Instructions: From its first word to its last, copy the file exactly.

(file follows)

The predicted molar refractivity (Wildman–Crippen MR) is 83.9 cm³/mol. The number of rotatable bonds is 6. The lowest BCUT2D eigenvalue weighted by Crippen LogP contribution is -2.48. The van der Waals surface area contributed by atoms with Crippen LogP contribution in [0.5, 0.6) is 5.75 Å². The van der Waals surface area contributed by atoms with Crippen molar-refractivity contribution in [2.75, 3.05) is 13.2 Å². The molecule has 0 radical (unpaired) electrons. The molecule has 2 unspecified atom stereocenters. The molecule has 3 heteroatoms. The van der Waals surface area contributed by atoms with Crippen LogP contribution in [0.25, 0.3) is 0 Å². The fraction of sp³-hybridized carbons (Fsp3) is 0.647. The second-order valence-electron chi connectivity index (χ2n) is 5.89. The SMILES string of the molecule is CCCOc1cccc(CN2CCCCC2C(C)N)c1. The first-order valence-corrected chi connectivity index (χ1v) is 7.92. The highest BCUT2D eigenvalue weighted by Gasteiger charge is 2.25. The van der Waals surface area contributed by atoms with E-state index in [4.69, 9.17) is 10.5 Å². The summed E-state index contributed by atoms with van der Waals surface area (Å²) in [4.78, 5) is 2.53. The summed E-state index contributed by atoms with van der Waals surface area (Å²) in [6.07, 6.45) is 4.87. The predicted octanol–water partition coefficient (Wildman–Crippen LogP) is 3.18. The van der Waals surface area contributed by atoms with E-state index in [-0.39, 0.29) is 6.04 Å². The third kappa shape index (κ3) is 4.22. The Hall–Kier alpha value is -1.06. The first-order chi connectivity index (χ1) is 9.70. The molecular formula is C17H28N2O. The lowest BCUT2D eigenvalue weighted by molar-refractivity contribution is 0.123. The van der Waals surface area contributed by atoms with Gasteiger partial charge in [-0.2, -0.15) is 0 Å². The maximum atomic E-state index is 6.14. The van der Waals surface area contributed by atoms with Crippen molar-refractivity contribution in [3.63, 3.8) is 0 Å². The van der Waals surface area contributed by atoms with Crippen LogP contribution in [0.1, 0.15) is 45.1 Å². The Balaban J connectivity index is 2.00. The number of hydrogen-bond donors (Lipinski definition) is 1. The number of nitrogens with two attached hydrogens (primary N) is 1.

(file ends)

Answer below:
The predicted molar refractivity (Wildman–Crippen MR) is 83.9 cm³/mol. The number of rotatable bonds is 6. The lowest BCUT2D eigenvalue weighted by Crippen LogP contribution is -2.48. The van der Waals surface area contributed by atoms with Crippen LogP contribution in [0.5, 0.6) is 5.75 Å². The van der Waals surface area contributed by atoms with Crippen molar-refractivity contribution in [2.75, 3.05) is 13.2 Å². The molecule has 0 radical (unpaired) electrons. The molecule has 2 unspecified atom stereocenters. The molecule has 3 heteroatoms. The van der Waals surface area contributed by atoms with Crippen LogP contribution in [0.25, 0.3) is 0 Å². The fraction of sp³-hybridized carbons (Fsp3) is 0.647. The second-order valence-electron chi connectivity index (χ2n) is 5.89. The SMILES string of the molecule is CCCOc1cccc(CN2CCCCC2C(C)N)c1. The first-order valence-corrected chi connectivity index (χ1v) is 7.92. The highest BCUT2D eigenvalue weighted by Gasteiger charge is 2.25. The van der Waals surface area contributed by atoms with E-state index in [4.69, 9.17) is 10.5 Å². The summed E-state index contributed by atoms with van der Waals surface area (Å²) in [4.78, 5) is 2.53. The summed E-state index contributed by atoms with van der Waals surface area (Å²) in [6.07, 6.45) is 4.87. The predicted octanol–water partition coefficient (Wildman–Crippen LogP) is 3.18. The van der Waals surface area contributed by atoms with E-state index in [-0.39, 0.29) is 6.04 Å². The third kappa shape index (κ3) is 4.22. The Hall–Kier alpha value is -1.06. The first-order chi connectivity index (χ1) is 9.70. The molecular formula is C17H28N2O. The lowest BCUT2D eigenvalue weighted by molar-refractivity contribution is 0.123. The van der Waals surface area contributed by atoms with Gasteiger partial charge in [-0.2, -0.15) is 0 Å². The maximum atomic E-state index is 6.14. The van der Waals surface area contributed by atoms with Crippen molar-refractivity contribution in [3.63, 3.8) is 0 Å². The van der Waals surface area contributed by atoms with Crippen LogP contribution in [0.1, 0.15) is 45.1 Å². The Balaban J connectivity index is 2.00. The number of hydrogen-bond donors (Lipinski definition) is 1. The number of nitrogens with two attached hydrogens (primary N) is 1.